The Spirit’s edge
Today’s readings: Acts 1, 1-11; Ephesians 1, 17-23; Mark 16, 15-20.
The poet T.S. Eliot suggested that the end of all exploring was to arrive where we began and to know the place for the first time.
To the last moment, as long as Jesus was still with them, the Apostles and the first disciples risked being witnesses to a big fiasco. It all started with the claim that “The kingdom of God is at hand”, and the other consistent claim that Jesus was the Messiah. But now here they were, Jesus leaving them without apparently there being any kingdom inaugurated.
For many around them they were simply being left empty-handed. That constituted a major problem of credibility for the first Christian communities: how to substantiate their claims regarding Jesus when he was no longer there.
Theologically, the Christian community itself was called to recompose here on earth the body of Christ through concrete witness, and to give witness to the proposed alternative meant to materialise God’s kingdom.
That was the challenge. This is still the challenge for present-day Christianity which is also called to substantiate its claims regarding Jesus and the possibility or promise of establishing God’s kingdom here on earth.
For so long perhaps, we thought the kingdom of God was to be perceived or given shape through the Church’s presence in society, a Church that was powerful and influential in a culture which itself was inspired largely by Christian values.
Now, in the wake of a radically changed position of the Church and of religion in society and in the lives of people, we are called to unlearn much of what we took for granted and face the times we are living in with a different and more positive and creative attitude.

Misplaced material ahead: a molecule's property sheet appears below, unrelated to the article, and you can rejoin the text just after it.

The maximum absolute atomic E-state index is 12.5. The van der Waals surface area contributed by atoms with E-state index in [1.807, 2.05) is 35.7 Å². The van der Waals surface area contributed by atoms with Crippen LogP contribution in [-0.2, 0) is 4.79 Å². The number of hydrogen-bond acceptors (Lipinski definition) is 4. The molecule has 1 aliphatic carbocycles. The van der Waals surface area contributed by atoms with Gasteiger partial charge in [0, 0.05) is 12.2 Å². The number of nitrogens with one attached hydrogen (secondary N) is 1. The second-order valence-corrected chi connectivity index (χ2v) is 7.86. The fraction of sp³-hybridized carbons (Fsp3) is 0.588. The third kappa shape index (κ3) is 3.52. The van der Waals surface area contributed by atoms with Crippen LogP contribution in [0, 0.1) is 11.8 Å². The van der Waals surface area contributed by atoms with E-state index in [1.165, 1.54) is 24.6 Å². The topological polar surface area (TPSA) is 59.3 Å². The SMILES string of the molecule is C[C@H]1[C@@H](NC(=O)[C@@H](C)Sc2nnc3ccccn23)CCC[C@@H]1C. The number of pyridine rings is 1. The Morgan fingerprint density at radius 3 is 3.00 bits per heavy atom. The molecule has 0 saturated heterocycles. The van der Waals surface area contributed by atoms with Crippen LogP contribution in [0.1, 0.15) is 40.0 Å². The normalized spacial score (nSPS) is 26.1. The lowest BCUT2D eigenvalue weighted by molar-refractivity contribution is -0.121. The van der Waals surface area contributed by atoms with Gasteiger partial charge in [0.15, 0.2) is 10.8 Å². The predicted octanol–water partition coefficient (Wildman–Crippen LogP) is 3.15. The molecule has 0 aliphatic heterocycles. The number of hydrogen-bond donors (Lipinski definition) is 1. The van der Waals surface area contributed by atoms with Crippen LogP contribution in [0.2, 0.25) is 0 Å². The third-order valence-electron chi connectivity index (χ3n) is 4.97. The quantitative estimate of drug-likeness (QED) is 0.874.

We cannot afford to remain imprisoned in our old frames of mind, as if things are going to start falling into place automatically just in front of our eyes.
This is what apparently the Apostles were expecting to see. To the last minute they were expecting the unpredictable, a sudden change of direction, an instantaneous or miraculous turn to confirm in the eyes of all the sceptic onlookers that Jesus meant business. This did not happen.
What happened instead was yet another promise “You will receive power when the Holy Spirit comes on you” to be my witnesses not only in Jerusalem but throughout Judaea and Samaria and indeed to the ends of the earth.
So Jesus left everything in their hands. They were to complete what he had started.
It was the Church in time, the disciples of Jesus to come, who were called to give shape to all that Jesus meant to do. The Ascension completes the mission of Jesus but marks the beginning of a new time.
That new time is the time of the Spirit and it is co-extensive with the time and mission of the Church.
Our challenge is to keep the Jesus story alive not just for its own sake but because it is that story that can ultimately give real shape to the world as it is now. This is the core of our belief which needs to be translated in terms that are relevant and meaningful to the existential dilemmas of a world in crisis and in need of salvation.
The two major temptations of those who believe have always led to two extremes where the understanding and implications of Christian faith are concerned: on the one hand, escapism, fleeing the world considered as in itself a hindrance to the experience of God; on the other hand, the other extreme of escapism can be impatience, imagining and wanting things to happen here and now almost miraculously.
Today’s readings invite us to go beyond these two extremes and to open up to “the Spirit of wisdom and revelation” which corrects our distortions and empowers us so that the word that we convey continues to be confirmed by the signs that substantiate it.